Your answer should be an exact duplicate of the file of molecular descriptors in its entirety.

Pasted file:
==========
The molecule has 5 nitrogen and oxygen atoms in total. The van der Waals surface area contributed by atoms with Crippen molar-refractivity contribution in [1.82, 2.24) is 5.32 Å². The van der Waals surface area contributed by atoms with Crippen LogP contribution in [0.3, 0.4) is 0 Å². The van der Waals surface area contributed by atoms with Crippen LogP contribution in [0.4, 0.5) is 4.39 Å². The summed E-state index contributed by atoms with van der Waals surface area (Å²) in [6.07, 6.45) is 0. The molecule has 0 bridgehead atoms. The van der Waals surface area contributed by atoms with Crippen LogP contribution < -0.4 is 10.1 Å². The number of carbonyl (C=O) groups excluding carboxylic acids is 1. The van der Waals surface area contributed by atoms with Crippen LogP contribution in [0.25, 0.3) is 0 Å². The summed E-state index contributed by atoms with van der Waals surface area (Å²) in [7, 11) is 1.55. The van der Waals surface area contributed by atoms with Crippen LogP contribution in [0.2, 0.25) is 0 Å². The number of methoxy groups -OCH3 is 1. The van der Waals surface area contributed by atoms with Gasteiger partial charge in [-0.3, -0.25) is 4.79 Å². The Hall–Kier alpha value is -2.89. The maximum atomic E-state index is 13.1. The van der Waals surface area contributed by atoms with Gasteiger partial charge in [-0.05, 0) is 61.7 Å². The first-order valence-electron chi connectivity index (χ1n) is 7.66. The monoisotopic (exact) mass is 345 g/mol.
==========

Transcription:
The molecule has 5 nitrogen and oxygen atoms in total. The van der Waals surface area contributed by atoms with Crippen molar-refractivity contribution in [1.82, 2.24) is 5.32 Å². The van der Waals surface area contributed by atoms with Crippen LogP contribution in [0.3, 0.4) is 0 Å². The van der Waals surface area contributed by atoms with Crippen LogP contribution in [0.4, 0.5) is 4.39 Å². The summed E-state index contributed by atoms with van der Waals surface area (Å²) in [6.07, 6.45) is 0. The molecule has 0 bridgehead atoms. The van der Waals surface area contributed by atoms with Crippen LogP contribution < -0.4 is 10.1 Å². The number of carbonyl (C=O) groups excluding carboxylic acids is 1. The van der Waals surface area contributed by atoms with Crippen LogP contribution in [0.25, 0.3) is 0 Å². The summed E-state index contributed by atoms with van der Waals surface area (Å²) in [7, 11) is 1.55. The van der Waals surface area contributed by atoms with Crippen LogP contribution in [0.2, 0.25) is 0 Å². The number of methoxy groups -OCH3 is 1. The van der Waals surface area contributed by atoms with Gasteiger partial charge in [-0.3, -0.25) is 4.79 Å². The Hall–Kier alpha value is -2.89. The maximum atomic E-state index is 13.1. The van der Waals surface area contributed by atoms with Gasteiger partial charge in [-0.05, 0) is 61.7 Å². The first-order valence-electron chi connectivity index (χ1n) is 7.66. The monoisotopic (exact) mass is 345 g/mol.